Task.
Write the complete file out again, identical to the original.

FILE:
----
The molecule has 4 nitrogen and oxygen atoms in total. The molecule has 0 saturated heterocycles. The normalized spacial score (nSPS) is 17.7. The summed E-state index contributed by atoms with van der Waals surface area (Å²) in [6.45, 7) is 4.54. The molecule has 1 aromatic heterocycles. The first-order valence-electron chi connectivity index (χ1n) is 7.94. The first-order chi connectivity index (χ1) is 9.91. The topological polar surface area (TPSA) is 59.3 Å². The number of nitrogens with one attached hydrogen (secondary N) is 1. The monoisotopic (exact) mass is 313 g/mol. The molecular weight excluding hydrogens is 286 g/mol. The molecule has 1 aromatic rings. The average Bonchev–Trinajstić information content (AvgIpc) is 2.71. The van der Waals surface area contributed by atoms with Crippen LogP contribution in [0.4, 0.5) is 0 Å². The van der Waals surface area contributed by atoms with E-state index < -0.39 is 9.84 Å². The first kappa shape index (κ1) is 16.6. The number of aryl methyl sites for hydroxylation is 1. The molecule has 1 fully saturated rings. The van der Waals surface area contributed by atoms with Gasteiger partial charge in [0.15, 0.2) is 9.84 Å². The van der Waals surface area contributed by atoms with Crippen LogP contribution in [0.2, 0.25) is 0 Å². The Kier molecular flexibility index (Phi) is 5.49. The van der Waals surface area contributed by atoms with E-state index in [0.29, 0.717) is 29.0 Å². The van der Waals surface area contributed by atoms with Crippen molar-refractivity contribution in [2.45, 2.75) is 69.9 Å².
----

The molecule has 4 nitrogen and oxygen atoms in total. The molecule has 0 saturated heterocycles. The normalized spacial score (nSPS) is 17.7. The summed E-state index contributed by atoms with van der Waals surface area (Å²) in [6.45, 7) is 4.54. The molecule has 1 aromatic heterocycles. The first-order valence-electron chi connectivity index (χ1n) is 7.94. The first-order chi connectivity index (χ1) is 9.91. The topological polar surface area (TPSA) is 59.3 Å². The number of nitrogens with one attached hydrogen (secondary N) is 1. The monoisotopic (exact) mass is 313 g/mol. The molecular weight excluding hydrogens is 286 g/mol. The molecule has 1 aromatic rings. The average Bonchev–Trinajstić information content (AvgIpc) is 2.71. The van der Waals surface area contributed by atoms with Crippen LogP contribution in [0.4, 0.5) is 0 Å². The van der Waals surface area contributed by atoms with E-state index < -0.39 is 9.84 Å². The first kappa shape index (κ1) is 16.6. The number of aryl methyl sites for hydroxylation is 1. The molecule has 1 fully saturated rings. The van der Waals surface area contributed by atoms with Gasteiger partial charge in [0.15, 0.2) is 9.84 Å². The van der Waals surface area contributed by atoms with Crippen LogP contribution in [0.2, 0.25) is 0 Å². The Kier molecular flexibility index (Phi) is 5.49. The van der Waals surface area contributed by atoms with E-state index in [0.29, 0.717) is 29.0 Å². The van der Waals surface area contributed by atoms with Crippen molar-refractivity contribution in [2.45, 2.75) is 69.9 Å².